Rent dynamics: rental rates have remained relatively stable over the last decade: premium office property in Germany is let for €24–27/sq m per month on average while midrange offices go for €13–15. The highest rates for midrange office space are found in Frankfurt: €20/sq m per month.

Yields in Germany have been falling over recent years because rental rates have remained stable while property prices are increasing. Currently office property in the “Big Seven” earns about 4% per annum, and up to 10% in the case of subprime investments.

Returns: taking into account the price growth per square metre, total returns can reach 10–25% per annum in Germany’s largest office markets.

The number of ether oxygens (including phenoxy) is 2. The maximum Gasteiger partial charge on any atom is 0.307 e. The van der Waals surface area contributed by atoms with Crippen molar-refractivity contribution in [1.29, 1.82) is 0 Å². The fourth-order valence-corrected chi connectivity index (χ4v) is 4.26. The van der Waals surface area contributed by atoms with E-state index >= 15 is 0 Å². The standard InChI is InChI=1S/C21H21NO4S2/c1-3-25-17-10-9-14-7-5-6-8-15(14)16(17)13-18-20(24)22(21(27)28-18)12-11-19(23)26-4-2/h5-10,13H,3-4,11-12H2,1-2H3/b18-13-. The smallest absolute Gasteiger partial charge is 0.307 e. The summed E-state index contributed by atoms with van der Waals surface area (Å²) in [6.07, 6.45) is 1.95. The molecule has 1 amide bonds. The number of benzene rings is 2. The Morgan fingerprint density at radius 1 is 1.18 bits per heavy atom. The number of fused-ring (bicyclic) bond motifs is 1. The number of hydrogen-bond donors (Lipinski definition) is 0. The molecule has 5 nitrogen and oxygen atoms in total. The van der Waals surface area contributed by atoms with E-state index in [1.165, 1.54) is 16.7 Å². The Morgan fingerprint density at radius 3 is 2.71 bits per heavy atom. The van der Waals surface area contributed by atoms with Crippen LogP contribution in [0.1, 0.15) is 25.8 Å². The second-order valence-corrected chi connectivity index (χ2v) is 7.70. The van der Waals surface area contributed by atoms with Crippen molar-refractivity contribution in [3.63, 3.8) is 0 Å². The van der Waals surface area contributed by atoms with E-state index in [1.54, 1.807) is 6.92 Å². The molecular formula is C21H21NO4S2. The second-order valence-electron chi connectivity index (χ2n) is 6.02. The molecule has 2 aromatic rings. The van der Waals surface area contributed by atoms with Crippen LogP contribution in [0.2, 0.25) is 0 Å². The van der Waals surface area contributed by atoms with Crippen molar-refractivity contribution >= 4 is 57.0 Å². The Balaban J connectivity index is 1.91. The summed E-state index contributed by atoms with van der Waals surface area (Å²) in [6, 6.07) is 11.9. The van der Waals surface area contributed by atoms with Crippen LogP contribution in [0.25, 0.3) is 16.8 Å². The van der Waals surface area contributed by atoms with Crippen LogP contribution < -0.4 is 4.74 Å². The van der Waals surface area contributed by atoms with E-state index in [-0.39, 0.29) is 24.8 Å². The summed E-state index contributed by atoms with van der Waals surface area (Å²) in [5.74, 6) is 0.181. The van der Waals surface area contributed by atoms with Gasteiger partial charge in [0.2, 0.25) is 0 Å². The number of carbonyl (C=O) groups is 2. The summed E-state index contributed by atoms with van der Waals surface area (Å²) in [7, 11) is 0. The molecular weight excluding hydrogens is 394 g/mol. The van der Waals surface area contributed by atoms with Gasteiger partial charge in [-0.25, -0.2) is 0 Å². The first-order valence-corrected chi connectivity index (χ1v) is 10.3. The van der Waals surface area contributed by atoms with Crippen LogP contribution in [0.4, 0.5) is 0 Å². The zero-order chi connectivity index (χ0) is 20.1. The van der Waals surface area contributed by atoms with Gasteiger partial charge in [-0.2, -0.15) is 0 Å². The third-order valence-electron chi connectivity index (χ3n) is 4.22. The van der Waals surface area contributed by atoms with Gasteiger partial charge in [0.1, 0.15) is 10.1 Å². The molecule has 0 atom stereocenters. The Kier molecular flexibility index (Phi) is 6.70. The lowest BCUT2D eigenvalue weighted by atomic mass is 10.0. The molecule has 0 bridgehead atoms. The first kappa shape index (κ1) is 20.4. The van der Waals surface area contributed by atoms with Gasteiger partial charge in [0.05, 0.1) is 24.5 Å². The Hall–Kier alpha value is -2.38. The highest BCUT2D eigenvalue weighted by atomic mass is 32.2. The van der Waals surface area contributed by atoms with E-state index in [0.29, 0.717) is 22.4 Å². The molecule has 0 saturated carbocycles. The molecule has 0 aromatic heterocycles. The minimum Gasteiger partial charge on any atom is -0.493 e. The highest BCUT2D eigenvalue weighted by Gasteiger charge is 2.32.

Occupancy in the “Big Seven” is traditionally high at approximately 90% on average. Vacancy rates in office property are declining annually and dropped from 8.9% in 2011 to 6.1% in the first half of 2015 according to Colliers. In Berlin, occupancy has risen from 91.1% to 95.7% over the same period.

Lease contracts. Typical lease periods extend from five to ten years and are commonly ruled by the Dach & Fach contract under which the lessee is responsible for the roof and supporting structures of the building. Despite the broad range of maintenance obligations imposed on the lessee, the owner is still liable in part for repairs.

Key office market figures in the "Big Seven"

Vacancy rate,
%
H1 2015
Yields, % Rental rates Selling price
Prime property
Q3 2015
Spread
2014
Prime property,
EUR/sq m
Q3 2015
Average value,
EUR/sq m
Q3 2015
Annual average
value dynamics,
%
Q3 2015
EUR/sq m
Q2 2015
Annual dynamics,
%
Q2 2015
Berlin 06.9 4.0 4.6–10.2 24.00 13.75 01.9 06,419 12.0
Cologne 06.5 4.4 4.7–10.3 19.90 11.70 −1.7 06,069 06.0